A recent victory for meatpacking company JBS in a U.S. Equal Employment Opportunity Commission case over prayer breaks for Muslim workers shows employers can successfully invoke an undue hardship defense to beat back religious accommodation suits, if they do it right. Here, experts share four tips for arguing that particular religious accommodations are too much to bear.
An ever-blunt Nebraska federal judge took to the blogosphere on Sunday to blast the Second Circuit’s ejection of U.S. District Judge Shira A. Scheindlin from the New York stop-and-frisk policing class actions as a “cheap shot” that contravened principles of judicial economy.
The past year has seen a number of major decisions impacting product liability practice, including a very active U.S. Supreme Court regarding the application of the Class Action Fairness Act. While the trend appears to somewhat favor manufacturers, consumer actions will continue to be fertile areas of litigation in 2014, says Eileen Ridley of Foley & Lardner LLP.
Certainly, no defendant wishes to advocate for greater damages. In addition to having to advance such an untenable position for the privilege of gaining access to federal court, there are at least two other issues that a defendant in the Second Circuit should consider before spending the time and money to seek removal of an action when the complaint is ambiguous on its face as to the amount of damages sought, say Andre Cizmarik and Kara Cormier of Edwards Wildman Palmer LLP.
The lesson from a Nevada federal court's recent decision in Gamble v. Boyd Gaming Corp. is that if defense counsel does have grounds for an injunction to stop false or misleading advertising on social media, it must make every effort to narrowly tailor their specific injunction requests to stop only the inappropriate contact with putative class members and not to infringe on the plaintiff’s counsel rights to free speech, says Casie Collignon of Baker & Hostetler LLP.
In light of the proposed e-discovery amendments to the Federal Rules of Civil Procedure, businesses need to set themselves up to efficiently respond to discovery and requests for information from their counsel by implementing and following document-control policies as part of normal business practices. The failure to do so will eventually consume vast amounts of employee time, say Steven Cvitanovic and Colin Murphy of Haight Brown & Bonesteel LLP.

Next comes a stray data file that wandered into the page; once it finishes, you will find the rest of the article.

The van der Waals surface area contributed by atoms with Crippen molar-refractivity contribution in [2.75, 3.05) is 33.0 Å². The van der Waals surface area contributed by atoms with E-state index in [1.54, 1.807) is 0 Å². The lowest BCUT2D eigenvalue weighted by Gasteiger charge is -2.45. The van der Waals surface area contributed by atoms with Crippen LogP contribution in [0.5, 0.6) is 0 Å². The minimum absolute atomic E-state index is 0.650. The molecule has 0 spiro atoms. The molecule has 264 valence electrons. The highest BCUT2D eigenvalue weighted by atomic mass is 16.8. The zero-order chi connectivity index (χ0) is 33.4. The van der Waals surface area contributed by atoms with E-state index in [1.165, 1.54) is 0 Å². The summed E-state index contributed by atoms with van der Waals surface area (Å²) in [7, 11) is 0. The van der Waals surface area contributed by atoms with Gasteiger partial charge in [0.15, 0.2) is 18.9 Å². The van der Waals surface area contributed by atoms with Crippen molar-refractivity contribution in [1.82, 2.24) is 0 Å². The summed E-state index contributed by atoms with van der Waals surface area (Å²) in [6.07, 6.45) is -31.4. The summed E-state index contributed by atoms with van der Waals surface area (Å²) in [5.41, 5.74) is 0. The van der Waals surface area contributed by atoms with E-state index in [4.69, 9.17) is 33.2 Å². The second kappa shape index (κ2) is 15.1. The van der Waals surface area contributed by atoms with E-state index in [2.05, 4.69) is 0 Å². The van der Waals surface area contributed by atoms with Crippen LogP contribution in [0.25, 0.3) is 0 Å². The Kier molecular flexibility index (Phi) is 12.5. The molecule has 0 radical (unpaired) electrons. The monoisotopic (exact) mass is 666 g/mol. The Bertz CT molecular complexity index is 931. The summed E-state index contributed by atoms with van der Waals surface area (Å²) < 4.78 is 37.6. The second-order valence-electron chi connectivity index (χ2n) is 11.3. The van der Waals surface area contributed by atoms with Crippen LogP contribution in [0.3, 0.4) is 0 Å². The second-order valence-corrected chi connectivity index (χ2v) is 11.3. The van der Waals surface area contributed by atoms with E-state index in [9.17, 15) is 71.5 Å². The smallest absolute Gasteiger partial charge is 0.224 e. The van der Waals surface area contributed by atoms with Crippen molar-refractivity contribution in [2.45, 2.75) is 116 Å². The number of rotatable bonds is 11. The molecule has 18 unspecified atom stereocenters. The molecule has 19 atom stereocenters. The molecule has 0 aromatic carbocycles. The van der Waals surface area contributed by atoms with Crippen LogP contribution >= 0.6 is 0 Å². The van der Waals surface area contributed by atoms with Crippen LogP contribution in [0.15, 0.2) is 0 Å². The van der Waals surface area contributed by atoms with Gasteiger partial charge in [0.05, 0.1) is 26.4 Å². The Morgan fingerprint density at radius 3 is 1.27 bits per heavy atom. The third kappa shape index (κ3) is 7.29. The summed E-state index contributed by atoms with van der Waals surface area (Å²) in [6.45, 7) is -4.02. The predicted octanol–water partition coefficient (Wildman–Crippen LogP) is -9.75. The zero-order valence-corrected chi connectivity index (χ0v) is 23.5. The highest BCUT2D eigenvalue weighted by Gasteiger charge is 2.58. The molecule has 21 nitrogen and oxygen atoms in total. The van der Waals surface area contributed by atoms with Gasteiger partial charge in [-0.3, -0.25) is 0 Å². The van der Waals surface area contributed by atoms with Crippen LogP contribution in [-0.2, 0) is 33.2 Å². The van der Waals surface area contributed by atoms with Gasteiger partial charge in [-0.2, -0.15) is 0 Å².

A recent class certification denial in a false advertising action challenging Chipotle's "naturally raised" meat claims seems to stem from the growing trend among federal courts of barring class certification on ascertainability grounds, say David Conway and Edward Boyle of Venable LLP.
Every appellate court to consider the issue has now rejected the National Labor Relations Board’s anti-arbitration position in D.R. Horton as out of step with the Federal Arbitration Act and the U.S. Supreme Court’s decision interpreting the statute in AT&T Mobility LLC v. Concepcion. And that growing consensus is a positive development for employers and employees alike, say Archis Parasharami and Scott Noveck of Mayer Brown LLP.
The U.S. Food and Drug Administration has not yet indicated whether products with genetically modified organisms can be labeled as “all natural,” nor has it indicated when such a label would be false or misleading. This lack of action has led some courts to stay proceedings in anticipation of a clear determination — the main question for courts in 2014 will be whether to stay future cases in hope of obtaining FDA guidance, says Josh Becker at Alston & Bird LLP.
There are several unique defenses, depending on the state, available to defendant pharmaceutical companies which arise from the discord between consumer protection statutes and prescription drugs, say Yvonne McKenzie and Gabriel Vidoni at Pepper Hamilton LLP.
What is the thinking as to whether leaky air conditioner cases warrant multidistrict litigation treatment? On Dec. 5, the Judicial Panel on Multidistrict Litigation heads to Vegas to find out. This will bring a temperature shift in more ways than one from the September hearing, where the panel considered a potential MDL proceeding arising from allegedly defective clothes dryers, says Alan Rothman of Kaye Scholer LLP.
In addition to continued headline-grabbing litigation involving pharmaceutical companies in the wake of PLIVA Inc. v. Mensing, 2013 brought a number of important cases informing everything from class certification questions and product labeling trends to False Claims Act liability and fracking disputes, say attorneys at Weil Gotshal & Manges LLP.